VICTORIA BISCHOFF: Generation rent – The buyers left behind

The buyers left behind: Generation rent don’t want 95% mortgages – they want house prices to come down, says VICTORIA BISCHOFF

Generation rent don’t want 95 per cent mortgages – they want house prices to come crashing down to an attainable level. Or some light stagnation, at the very least.

So first-time buyers are increasingly frustrated that the schemes claiming to help them are in fact just pushing property prices further out of reach.

Yet the notion of doing anything to derail a booming housing market when the economy is already on thin ice is unthinkable.

It’s why Chancellor Rishi Sunak is believed to have caved to pleas for an extension to the stamp duty holiday. 

Generation rent don’t want 95% mortgages – they want house prices to come crashing down 

Without it, thousands of sales hit by delays could fall through – which may cost the Treasury valuable VAT from all the spending that comes with moving house.

But the perk hasn’t much helped those at the bottom of the ladder, many of whom are already exempt from paying stamp duty. And soaring demand has increased prices, negating any saving. 

The Chancellor is also poised to announce a mortgage guarantee initiative in his budget today, to help buyers with small deposits.

Lenders were quick to pull 95 per cent mortgages at the start of the pandemic, preferring to focus on the rise in demand from wealthier borrowers. 

But the scheme is expected to be open to everyone. And with larger loans come higher rates, plus stricter income requirements.

With young adults among those worst hit by the crisis, comfortable second-steppers may well seem like a safer bet to lenders.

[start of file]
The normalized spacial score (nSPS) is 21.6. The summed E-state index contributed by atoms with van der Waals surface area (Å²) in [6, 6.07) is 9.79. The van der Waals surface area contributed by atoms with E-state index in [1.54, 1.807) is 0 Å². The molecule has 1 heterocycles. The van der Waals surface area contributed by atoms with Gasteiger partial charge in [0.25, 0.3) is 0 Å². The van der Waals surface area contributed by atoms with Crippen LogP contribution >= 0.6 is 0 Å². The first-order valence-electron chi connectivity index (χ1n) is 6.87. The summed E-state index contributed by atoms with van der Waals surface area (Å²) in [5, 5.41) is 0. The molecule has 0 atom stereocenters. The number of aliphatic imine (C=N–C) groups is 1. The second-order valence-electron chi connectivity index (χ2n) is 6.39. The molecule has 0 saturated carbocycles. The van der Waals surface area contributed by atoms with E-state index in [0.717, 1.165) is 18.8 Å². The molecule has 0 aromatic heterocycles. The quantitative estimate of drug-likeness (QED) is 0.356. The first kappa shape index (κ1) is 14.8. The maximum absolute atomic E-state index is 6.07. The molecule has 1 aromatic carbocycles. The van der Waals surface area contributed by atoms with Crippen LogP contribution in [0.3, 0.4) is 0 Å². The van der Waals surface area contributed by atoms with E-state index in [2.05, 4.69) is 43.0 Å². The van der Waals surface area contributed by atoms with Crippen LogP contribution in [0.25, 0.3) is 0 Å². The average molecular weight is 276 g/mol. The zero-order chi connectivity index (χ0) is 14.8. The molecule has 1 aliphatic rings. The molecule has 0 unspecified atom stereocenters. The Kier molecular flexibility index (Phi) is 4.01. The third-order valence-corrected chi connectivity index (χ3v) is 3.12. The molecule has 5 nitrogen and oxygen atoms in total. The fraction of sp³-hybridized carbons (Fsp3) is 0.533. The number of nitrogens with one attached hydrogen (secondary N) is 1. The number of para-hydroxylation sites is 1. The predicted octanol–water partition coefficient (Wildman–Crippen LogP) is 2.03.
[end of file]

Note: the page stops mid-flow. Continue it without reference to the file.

The Government should also bear in mind that many of the properties usually snapped up by first-time buyers have now been rendered unsellable due to the cladding scandal. 

Existing plans to help these homebuyers – many of whom purchased the flats with the help of government schemes – do not go nearly far enough.

And this could have devastating consequences for the property market, with experts warning this week that unaffordable repair bills could trigger a banking crisis if borrowers default on mortgages.

So as ministers flaunt the home-buying dream to the next generation, they should spare a thought for the hundreds of thousands who bought into this aspiration only to be trapped in unsafe properties, staring down the barrel of bankruptcy.

The Chancellor is poised to announce a mortgage guarantee initiative in the 3 March budget

The Chancellor is poised to announce a mortgage guarantee initiative in the 3 March budget

Cash fix

Consumer groups are fast reaching the end of their tether with the lack of progress in talks to resolve Britain’s cash crisis.

Insiders say a virtual update hosted by the banking industry last week involved a lot of waffle but still no meaningful action.

With bank branches and ATMs closing every day, we can’t just wait for the Government to legislate. We need solutions now to prevent the millions of people who rely on cash being left with empty wallets.

Data disaster

When companies are leaking valuable data left, right and centre, you can understand the banks’ frustration at having to foot the full fraud refund bill.

Just last week, hackers swiped a treasure trove of data from Npower – including customers’ sort codes and the last four digits of their bank account numbers. 

The more information fraudsters hold, the more legitimate they appear, and the easier it is to trick victims into handing over their savings. 

Banks should be responsible for paying refunds. But fines for data breaches must help cover the cost.

Thoughtful firms

Last week, I praised flower delivery firm Bloom & Wild for offering customers the chance to opt out of marketing emails about Mothers’ Day.

It seems other retailers are being just as considerate. Money Mail reader Denise says: ‘I would like to add Superdrug to your list of thoughtful companies. I lost my mum in 2013 and this day is a sad reminder that she is not with us.’

Sue adds: ‘My husband wrote to Waitrose pointing out that the wording of its advertisements could be quite insensitive. 

‘So I was heartened to receive emails from Waitrose and Boots giving me the choice to opt out of Mothers’ Day emails without jeopardising receipt of other offers. Maybe more firms are now getting the message.’